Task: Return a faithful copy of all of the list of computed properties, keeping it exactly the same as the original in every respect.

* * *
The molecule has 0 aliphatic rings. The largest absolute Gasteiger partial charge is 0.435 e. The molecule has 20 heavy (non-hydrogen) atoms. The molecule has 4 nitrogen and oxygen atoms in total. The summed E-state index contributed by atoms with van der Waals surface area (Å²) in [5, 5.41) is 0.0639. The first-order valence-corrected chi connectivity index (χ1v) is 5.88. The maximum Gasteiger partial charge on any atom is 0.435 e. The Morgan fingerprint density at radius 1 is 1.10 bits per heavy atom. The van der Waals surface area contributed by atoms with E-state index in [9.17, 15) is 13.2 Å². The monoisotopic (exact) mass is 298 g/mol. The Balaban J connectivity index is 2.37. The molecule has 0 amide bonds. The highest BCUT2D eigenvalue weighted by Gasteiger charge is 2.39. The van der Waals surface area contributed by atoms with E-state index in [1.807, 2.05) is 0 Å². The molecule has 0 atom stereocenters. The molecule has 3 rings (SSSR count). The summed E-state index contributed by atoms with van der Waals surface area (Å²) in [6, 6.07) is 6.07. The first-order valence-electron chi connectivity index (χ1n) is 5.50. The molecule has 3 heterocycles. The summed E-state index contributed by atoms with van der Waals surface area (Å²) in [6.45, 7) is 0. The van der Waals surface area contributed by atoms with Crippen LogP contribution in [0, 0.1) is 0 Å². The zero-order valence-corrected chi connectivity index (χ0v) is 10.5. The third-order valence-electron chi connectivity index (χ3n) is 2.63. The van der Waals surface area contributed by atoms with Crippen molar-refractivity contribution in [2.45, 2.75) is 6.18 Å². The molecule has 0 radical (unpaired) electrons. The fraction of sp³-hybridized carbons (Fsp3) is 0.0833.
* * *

The molecule has 0 aliphatic rings. The largest absolute Gasteiger partial charge is 0.435 e. The molecule has 20 heavy (non-hydrogen) atoms. The molecule has 4 nitrogen and oxygen atoms in total. The summed E-state index contributed by atoms with van der Waals surface area (Å²) in [5, 5.41) is 0.0639. The first-order valence-corrected chi connectivity index (χ1v) is 5.88. The maximum Gasteiger partial charge on any atom is 0.435 e. The Morgan fingerprint density at radius 1 is 1.10 bits per heavy atom. The van der Waals surface area contributed by atoms with E-state index in [9.17, 15) is 13.2 Å². The monoisotopic (exact) mass is 298 g/mol. The Balaban J connectivity index is 2.37. The molecule has 0 amide bonds. The highest BCUT2D eigenvalue weighted by Gasteiger charge is 2.39. The van der Waals surface area contributed by atoms with E-state index in [1.807, 2.05) is 0 Å². The molecule has 0 atom stereocenters. The molecule has 3 rings (SSSR count). The summed E-state index contributed by atoms with van der Waals surface area (Å²) in [6, 6.07) is 6.07. The first-order valence-electron chi connectivity index (χ1n) is 5.50. The molecule has 3 heterocycles. The summed E-state index contributed by atoms with van der Waals surface area (Å²) in [6.45, 7) is 0. The van der Waals surface area contributed by atoms with Crippen LogP contribution in [0, 0.1) is 0 Å². The zero-order valence-corrected chi connectivity index (χ0v) is 10.5. The third-order valence-electron chi connectivity index (χ3n) is 2.63. The van der Waals surface area contributed by atoms with Crippen molar-refractivity contribution in [2.45, 2.75) is 6.18 Å². The molecule has 0 radical (unpaired) electrons. The fraction of sp³-hybridized carbons (Fsp3) is 0.0833.